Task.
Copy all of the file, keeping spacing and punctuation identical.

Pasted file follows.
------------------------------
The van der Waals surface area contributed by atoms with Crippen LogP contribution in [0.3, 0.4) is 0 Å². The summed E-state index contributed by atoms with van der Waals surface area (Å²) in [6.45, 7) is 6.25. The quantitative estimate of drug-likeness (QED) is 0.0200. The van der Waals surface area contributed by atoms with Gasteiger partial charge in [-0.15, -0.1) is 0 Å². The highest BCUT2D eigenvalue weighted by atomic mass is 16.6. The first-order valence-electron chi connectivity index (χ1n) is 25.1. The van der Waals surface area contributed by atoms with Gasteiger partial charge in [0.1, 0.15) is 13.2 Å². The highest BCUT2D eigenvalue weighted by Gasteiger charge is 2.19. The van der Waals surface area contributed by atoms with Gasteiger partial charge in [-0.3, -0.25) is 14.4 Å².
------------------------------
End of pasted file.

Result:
The van der Waals surface area contributed by atoms with Crippen LogP contribution in [0.3, 0.4) is 0 Å². The summed E-state index contributed by atoms with van der Waals surface area (Å²) in [6.45, 7) is 6.25. The quantitative estimate of drug-likeness (QED) is 0.0200. The van der Waals surface area contributed by atoms with Gasteiger partial charge in [-0.15, -0.1) is 0 Å². The highest BCUT2D eigenvalue weighted by atomic mass is 16.6. The first-order valence-electron chi connectivity index (χ1n) is 25.1. The van der Waals surface area contributed by atoms with Gasteiger partial charge in [0.1, 0.15) is 13.2 Å². The highest BCUT2D eigenvalue weighted by Gasteiger charge is 2.19. The van der Waals surface area contributed by atoms with Gasteiger partial charge in [-0.3, -0.25) is 14.4 Å².